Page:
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Updated 14 August 2018

Parents distraught after herpes infection kills newborn son: ‘We want answers’

A couple are heartbroken after the untimely death of their newborn son.

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A couple are heartbroken after the untimely death of their newborn son.

Sarah Higson and James de Malplaquet’s little Kit died at just 13 days old after contracting the herpes virus, which is believed to have been passed on by a simple kiss or touch from a nurse or relative.

The couple, from Brighton in England, are now trying to raise awareness of the possible fatal dangers newborn babies face if they contract the common cold sore germ, Daily Mail writes.

Although her pregnancy was mostly free of complications, Sarah had to be induced at 39 weeks due to high blood pressure. She gave birth to a healthy little boy via caesarean section at the Royal Sussex County Hospital and the happy couple named their new bundle of joy Kit.

But it wasn’t long before tragedy struck.

Kit had a low blood sugar and was taken to special care for few days where he was given antibiotics as a precaution. The little guy’s symptoms worsened and doctors couldn’t figure out what was happening.

“Nobody knew what was wrong but were told not to worry about him,” Sarah told Mirror Online. “He wasn’t waking up for feeds, he was sleepy and not receptive to pain.

“They’d prick his heel for blood tests and he wouldn’t wake up. The nurses were dismissive and said his tests were normal.”

Kit developed jaundice (a liver condition that causes a newborn baby’s skin and eyes to turn yellow) but was discharged at seven days old.

Sarah and James noticed that he didn’t cry and slept all the time but they weren’t whether this was anything to worry about.

After a midwife paid the couple a routine visit, she suggested they take him to the Royal Alex Hospital.

“The doctors said, ‘You’ll look back and wonder how you got through this because you’ll have a healthy boy.’ We clung onto that, we trusted them,” Sarah recalls.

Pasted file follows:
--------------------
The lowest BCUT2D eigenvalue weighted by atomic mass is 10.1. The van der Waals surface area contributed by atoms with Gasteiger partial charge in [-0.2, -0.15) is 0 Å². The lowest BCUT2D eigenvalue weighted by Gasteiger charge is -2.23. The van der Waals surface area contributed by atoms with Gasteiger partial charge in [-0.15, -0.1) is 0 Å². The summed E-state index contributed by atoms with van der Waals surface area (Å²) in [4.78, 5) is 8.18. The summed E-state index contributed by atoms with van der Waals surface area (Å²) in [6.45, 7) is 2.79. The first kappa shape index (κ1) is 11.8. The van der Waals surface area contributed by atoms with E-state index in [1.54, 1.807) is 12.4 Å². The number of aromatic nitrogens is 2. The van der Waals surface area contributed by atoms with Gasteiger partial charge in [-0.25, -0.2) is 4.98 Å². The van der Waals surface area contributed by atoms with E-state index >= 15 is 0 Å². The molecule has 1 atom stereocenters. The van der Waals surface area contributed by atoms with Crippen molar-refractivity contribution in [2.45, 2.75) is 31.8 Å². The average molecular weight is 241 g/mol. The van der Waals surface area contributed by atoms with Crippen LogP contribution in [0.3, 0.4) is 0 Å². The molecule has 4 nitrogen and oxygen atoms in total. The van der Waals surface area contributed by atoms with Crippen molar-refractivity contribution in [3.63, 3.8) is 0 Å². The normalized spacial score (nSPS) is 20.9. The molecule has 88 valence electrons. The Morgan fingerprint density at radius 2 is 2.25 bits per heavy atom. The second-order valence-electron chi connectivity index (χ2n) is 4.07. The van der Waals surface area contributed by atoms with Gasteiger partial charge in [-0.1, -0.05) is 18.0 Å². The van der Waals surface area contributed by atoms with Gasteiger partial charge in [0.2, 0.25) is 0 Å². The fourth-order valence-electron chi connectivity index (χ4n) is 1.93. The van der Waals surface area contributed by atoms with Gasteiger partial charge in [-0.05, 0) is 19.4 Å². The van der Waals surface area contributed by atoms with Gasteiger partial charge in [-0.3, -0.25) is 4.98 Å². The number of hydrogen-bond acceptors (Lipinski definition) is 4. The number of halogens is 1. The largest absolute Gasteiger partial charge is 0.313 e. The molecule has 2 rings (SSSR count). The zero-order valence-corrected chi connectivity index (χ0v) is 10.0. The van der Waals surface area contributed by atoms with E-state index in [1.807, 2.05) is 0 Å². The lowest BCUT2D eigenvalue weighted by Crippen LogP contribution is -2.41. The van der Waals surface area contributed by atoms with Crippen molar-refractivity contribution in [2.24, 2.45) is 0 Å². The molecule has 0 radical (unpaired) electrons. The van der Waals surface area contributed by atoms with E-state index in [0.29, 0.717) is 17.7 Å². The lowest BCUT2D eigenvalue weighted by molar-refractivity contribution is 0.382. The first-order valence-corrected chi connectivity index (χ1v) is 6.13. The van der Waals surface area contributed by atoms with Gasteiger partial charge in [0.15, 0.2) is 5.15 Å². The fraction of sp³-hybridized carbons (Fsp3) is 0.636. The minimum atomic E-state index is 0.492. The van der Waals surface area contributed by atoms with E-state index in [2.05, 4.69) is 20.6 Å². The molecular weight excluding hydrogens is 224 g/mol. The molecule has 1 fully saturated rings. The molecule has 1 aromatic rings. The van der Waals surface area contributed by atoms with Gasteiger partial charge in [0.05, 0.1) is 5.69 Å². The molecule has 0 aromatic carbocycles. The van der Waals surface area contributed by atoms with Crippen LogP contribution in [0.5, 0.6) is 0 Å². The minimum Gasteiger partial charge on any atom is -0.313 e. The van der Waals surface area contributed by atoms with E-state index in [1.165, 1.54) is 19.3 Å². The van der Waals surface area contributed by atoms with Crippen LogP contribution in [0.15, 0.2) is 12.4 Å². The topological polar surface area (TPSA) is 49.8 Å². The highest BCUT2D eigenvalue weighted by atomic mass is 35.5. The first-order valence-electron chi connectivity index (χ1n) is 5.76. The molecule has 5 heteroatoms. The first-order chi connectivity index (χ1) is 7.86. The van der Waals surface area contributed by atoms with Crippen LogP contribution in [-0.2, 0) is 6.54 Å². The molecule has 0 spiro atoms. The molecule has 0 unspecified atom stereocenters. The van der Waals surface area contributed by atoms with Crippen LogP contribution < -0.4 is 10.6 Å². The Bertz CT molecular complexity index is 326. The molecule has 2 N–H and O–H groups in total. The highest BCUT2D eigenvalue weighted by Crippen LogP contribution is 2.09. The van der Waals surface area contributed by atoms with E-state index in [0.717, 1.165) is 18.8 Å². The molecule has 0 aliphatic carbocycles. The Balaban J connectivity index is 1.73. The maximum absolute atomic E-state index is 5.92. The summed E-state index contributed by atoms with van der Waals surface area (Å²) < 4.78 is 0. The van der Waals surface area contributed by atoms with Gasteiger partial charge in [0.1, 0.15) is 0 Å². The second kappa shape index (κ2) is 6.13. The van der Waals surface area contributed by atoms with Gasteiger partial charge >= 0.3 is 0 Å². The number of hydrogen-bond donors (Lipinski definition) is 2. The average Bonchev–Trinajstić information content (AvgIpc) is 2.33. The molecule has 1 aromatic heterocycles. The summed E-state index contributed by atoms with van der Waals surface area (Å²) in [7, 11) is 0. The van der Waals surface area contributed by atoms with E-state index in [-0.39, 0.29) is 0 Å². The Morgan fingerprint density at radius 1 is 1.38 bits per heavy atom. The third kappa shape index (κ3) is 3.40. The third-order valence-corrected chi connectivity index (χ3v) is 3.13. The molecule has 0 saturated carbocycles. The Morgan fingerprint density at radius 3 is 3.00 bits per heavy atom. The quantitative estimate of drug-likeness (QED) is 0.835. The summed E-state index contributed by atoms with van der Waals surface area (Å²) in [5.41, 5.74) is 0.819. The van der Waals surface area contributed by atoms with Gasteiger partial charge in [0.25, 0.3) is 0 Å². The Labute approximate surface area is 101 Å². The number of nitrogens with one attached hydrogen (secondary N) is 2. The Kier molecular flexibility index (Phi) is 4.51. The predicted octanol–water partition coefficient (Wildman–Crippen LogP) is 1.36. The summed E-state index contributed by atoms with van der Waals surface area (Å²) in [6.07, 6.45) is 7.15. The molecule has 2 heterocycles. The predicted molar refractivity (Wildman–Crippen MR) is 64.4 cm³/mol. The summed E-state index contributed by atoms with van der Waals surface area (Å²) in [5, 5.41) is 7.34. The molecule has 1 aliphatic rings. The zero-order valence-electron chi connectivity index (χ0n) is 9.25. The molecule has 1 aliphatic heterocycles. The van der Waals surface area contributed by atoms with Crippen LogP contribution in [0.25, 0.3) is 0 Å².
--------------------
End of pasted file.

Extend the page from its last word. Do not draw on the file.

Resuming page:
But Kit’s conditioned worsened and he was transferred to the Evelina London Children’s Hospital and put on a ventilator, Huffington Post writes.

Sarah and James were told by doctors their tiny son wouldn’t make it.

“When we got to the hospital he didn’t look like our baby Kit anymore. He was twice the size, bleeding a lot, swollen.

“His clothes were soaked in blood. They had to wrap him in a plastic bag to keep him warm. It was horrific to see.”

Sarah describes the experience as “absolutely horrendous”.

A doctor asked them about cold sores but Sarah said she’d never had one while James last had a cold sore five years ago.

Doctors managed to stabilise Kit and the couple thought their nightmare was over.

However, at 5am they received an urgent call.

“We went upstairs and they’d draped a curtain around his bed. We knew it was bad news.

“They were trying to save his life but it was too late by then. We watched him die.”

His tubes were removed and Kit’s lifeless body was handed back to his parents.

According to Mirror Online, Kit had suffered a viral infection which caused sepsis and multiple organ failure.

The day after his death test results came back positive for HSV1 or herpes simplex type 1.

“We both really struggle and life can be difficult. But this has drawn us closer together,” Sarah says.

“There'’ a lot of trauma in grief, some days you don’t want to leave the house, others are okay. It’s not linear.”

It’s been nearly a year since Kit’s death on 28 September 2017, but Sarah and James are still seeking answers. It’s the reason they’ve now launched the Kit Tarka Foundation, which aims to raise money to further research into and awareness of the virus.

“We wanted answers but found it difficult to get them. There’s very little research out there,” Sarah says.

“People need to know – don’t go near a baby if you have a cold sore. To a medical professional his symptoms weren’t obvious, they didn’t know.

“There needs to be more training.”

                 

SOURCES: Mirror Online, Huffington Post, Daily Mail

 
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